Journalist and filmmaker Phelim McAleer just wants to find the truth. That’s what he tells a woman who produces her permit to carry a gun in a threatening manner when McAleer begins asking her questions on a public roadside in his new documentary “FrackNation.”
If there is one thing that FrackNation, which airs to the public Tuesday on AXS TV at 9 p.m. EST, shows is how divided people have become over the practice of hydraulic fracturing (or fracking) to extract natural gas. It’s the pro-fracking argument that has been little heard on a national scale — until now.
Those opposed to fracking seem to have a louder voice, and it’s one McAleer believes can largely be attributed to one man and his film: Josh Fox and “Gasland.” McAleer says in FrackNation that the results of Gasland have been detrimental to fracking activities around the world — and he is determined to find out if it was justified.
From the beginning, the creators of FrackNation have said their film was in direct response to Gasland, which was released in 2010 and its filmmaker has a current deal with HBO for a future sequel. McAleer’s quest for the “fracking truth,” FrackNation’s cheeky play on words, began when he investigated Gasland’s portrayal of flaming tap water.
McAleer easily finds evidence that flammable water isn’t necessarily new and also that it can be naturally occurring. He finds historical evidence of “flaming springs,” has residents who say they have had methane coming from their water wells years before fracking and even takes on Fox himself. McAleer attends a press conference where Fox is present and asks him if he knew about the natural occurrence of methane in water.
Fox shows that he did, giving dates of incidents when such cases have been reported, but said it wasn’t a relevant fact to include in his documentary. Watch McAleer’s questioning of Fox:
To be fair, a relevant fact that might have been included in FrackNation on the topic, but wasn’t, is that the drilling company Cabot in 2012 reached a confidential settlement with some residents in Dimock, Pa., who claimed the company’s fracking activity contaminated the water supply. Federal regulators testing the water in 2012 found it safe for drinking but previous tests by state regulators determined that the aquifer had indeed been contaminated with methane by Cabot.
McAleer shows the reaction of a family who was presented with federal test results that their water was in fact safe for drinking at the time of testing — the same that let McAleer know about her permit to carry a gun — and they weren’t pleased. Watch the footage in FrackNation’s promo video:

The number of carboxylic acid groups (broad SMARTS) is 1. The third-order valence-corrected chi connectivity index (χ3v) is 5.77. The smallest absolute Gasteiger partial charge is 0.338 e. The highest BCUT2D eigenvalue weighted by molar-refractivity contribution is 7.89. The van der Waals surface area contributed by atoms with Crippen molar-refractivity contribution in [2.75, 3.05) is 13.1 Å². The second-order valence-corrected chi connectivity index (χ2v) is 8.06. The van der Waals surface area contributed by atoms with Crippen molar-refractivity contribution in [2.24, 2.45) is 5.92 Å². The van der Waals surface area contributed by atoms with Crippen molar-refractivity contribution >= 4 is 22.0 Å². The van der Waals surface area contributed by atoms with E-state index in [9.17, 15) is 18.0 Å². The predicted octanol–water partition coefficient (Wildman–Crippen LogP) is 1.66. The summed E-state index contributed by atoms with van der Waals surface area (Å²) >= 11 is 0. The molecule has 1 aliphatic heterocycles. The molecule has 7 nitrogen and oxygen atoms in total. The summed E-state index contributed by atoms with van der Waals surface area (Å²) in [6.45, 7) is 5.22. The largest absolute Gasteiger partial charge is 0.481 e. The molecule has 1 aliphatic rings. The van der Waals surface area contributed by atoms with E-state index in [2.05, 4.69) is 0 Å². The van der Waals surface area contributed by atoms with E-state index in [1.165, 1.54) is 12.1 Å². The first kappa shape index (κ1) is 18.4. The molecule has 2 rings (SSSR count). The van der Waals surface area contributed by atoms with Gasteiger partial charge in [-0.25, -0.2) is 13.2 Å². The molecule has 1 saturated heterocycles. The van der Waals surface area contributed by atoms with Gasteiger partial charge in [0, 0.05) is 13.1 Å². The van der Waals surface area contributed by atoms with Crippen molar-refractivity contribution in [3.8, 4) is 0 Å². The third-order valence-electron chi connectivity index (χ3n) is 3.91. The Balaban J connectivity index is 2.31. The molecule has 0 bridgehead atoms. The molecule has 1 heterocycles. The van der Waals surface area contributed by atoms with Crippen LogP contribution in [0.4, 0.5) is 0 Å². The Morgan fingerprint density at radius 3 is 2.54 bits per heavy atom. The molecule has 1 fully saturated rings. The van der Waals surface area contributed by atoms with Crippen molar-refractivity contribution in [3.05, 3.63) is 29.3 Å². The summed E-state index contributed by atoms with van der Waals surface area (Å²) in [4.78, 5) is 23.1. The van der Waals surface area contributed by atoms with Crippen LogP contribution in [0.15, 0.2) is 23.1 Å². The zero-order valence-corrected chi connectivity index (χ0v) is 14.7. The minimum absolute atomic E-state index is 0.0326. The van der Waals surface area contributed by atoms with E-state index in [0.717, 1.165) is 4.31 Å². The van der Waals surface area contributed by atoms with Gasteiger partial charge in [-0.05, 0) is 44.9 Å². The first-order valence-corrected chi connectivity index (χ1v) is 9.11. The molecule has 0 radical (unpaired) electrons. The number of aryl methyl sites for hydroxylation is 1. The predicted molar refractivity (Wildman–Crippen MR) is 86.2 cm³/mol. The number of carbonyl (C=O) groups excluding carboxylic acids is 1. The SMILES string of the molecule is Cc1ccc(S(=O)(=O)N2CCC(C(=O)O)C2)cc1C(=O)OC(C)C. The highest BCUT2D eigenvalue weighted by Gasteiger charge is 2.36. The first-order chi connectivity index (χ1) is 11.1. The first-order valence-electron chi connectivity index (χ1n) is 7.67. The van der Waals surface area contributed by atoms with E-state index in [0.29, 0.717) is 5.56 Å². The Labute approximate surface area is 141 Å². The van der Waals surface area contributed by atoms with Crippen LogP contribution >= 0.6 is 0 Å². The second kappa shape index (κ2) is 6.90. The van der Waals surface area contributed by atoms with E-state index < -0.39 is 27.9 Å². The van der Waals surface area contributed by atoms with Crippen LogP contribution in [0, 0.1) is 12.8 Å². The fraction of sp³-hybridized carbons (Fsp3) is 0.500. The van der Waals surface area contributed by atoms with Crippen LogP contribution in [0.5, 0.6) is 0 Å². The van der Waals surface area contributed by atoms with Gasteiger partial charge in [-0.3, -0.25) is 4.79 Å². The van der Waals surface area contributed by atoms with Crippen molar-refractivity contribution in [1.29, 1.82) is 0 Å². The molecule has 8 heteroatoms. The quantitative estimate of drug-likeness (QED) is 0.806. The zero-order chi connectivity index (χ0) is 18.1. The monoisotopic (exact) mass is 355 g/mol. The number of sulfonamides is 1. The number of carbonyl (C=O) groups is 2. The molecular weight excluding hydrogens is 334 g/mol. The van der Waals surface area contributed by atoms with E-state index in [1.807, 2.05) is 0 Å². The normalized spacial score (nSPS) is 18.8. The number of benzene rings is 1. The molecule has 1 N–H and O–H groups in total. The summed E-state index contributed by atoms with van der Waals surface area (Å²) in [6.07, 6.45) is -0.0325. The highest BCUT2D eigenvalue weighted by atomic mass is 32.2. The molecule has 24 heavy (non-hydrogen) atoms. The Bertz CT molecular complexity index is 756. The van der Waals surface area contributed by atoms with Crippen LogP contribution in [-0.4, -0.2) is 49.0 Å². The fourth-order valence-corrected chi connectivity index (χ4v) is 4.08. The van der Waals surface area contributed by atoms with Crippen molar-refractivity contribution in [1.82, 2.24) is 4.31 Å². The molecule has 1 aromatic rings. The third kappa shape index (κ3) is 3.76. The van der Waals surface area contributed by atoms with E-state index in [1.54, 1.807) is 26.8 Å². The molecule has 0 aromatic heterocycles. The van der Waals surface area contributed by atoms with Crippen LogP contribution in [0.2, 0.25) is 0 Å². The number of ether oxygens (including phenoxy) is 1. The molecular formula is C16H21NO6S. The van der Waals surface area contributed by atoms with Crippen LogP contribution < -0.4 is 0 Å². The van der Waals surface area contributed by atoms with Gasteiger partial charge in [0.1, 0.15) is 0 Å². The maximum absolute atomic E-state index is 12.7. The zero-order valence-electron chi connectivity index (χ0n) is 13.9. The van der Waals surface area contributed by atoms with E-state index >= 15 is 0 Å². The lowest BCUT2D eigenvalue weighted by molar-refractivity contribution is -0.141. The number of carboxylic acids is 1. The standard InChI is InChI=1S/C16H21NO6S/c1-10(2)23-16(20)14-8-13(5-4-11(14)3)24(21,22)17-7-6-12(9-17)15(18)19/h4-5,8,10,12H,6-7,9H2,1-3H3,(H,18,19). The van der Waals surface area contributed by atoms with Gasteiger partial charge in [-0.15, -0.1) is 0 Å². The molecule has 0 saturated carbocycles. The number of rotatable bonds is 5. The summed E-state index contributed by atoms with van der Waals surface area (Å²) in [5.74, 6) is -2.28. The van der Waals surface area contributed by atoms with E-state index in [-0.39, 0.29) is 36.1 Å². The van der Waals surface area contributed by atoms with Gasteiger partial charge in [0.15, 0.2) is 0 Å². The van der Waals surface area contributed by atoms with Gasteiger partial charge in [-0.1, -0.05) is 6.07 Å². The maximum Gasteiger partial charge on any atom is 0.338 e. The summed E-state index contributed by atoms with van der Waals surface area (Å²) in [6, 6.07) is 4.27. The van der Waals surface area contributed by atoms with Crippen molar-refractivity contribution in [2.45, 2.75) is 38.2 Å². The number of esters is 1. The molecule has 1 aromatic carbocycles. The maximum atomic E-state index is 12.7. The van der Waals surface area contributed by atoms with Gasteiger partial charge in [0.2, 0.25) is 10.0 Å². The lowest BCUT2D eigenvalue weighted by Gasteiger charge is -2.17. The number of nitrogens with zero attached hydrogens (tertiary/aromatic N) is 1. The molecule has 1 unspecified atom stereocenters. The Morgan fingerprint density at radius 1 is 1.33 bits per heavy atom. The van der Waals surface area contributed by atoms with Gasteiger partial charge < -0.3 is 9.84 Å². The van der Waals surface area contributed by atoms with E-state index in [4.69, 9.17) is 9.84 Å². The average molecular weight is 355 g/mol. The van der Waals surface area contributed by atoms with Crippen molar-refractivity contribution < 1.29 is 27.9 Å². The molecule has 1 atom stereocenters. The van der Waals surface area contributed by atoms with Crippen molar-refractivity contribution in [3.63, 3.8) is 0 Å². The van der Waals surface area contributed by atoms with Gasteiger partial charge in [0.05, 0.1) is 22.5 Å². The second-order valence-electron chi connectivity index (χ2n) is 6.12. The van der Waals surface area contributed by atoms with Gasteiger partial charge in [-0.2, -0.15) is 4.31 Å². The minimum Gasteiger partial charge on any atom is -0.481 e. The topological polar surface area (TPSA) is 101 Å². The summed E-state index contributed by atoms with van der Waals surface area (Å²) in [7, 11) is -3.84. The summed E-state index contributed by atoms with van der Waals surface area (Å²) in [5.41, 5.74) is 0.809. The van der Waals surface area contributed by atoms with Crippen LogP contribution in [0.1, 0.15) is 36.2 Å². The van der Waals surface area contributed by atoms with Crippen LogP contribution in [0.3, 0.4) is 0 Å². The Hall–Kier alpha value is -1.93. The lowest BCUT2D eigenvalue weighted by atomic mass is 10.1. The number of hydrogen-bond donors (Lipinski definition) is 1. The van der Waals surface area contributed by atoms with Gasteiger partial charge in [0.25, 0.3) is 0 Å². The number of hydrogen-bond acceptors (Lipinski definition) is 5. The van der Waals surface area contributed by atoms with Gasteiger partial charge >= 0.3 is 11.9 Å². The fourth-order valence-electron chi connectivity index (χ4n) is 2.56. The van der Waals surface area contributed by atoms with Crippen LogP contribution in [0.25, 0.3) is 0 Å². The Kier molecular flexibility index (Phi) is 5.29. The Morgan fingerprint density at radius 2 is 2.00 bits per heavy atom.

FrackNation also calls in experts and studies that debunk the threat of man-made earthquakes (one scientist said fracking should be the least of people’s worries) and health concerns (experts have said claims that fracking is associated with cancer lack scientific backing). McAleer also includes the perspectives of landowners who believe leases to gas companies will allow them to save their businesses and property.
In late 2012, the EPA released an update on its study regarding hydraulic fracturing, which is expected to be made public for peer review in 2014. Previous studies by the EPA have linked fracking with possible groundwater contamination, but the industry has said it is difficult to determine the difference between naturally occurring methane and contamination. Industry executives have also pointed out, as McAleer does as well, that when done right, fracking wouldn’t lead to groundwater contamination.
So while it’s clear that studies are still being conducted with regard to drilling, FrackNation pulls together into one film evidence that fracking might not be as detrimental to health as previously claimed; it might not be at fault for all groundwater pollution; and that it’s not the scourge of the countryside as many types of drilling are portrayed to be.
FrackNation shares the important perspective of landowners — many of whom are farmers and pointed out it wouldn’t make sense for them to allow a practice that would destroy their own resources on their land — who want to allow fracking.
It is also worth noting the novel way FrackNation funded itself. The entire film was put together by more than 3,000 backers on the crowd-funding site Kickstarter, which raised $212,265.
Overall, FrackNation is worth watching as it provides the lesser heard perspective on fracking in an entertaining, well-researched manner.
Tune in to FrackNation on AXS Jan. 22 at 9 p.m. The DVD is also available for purchase for $19.95 here.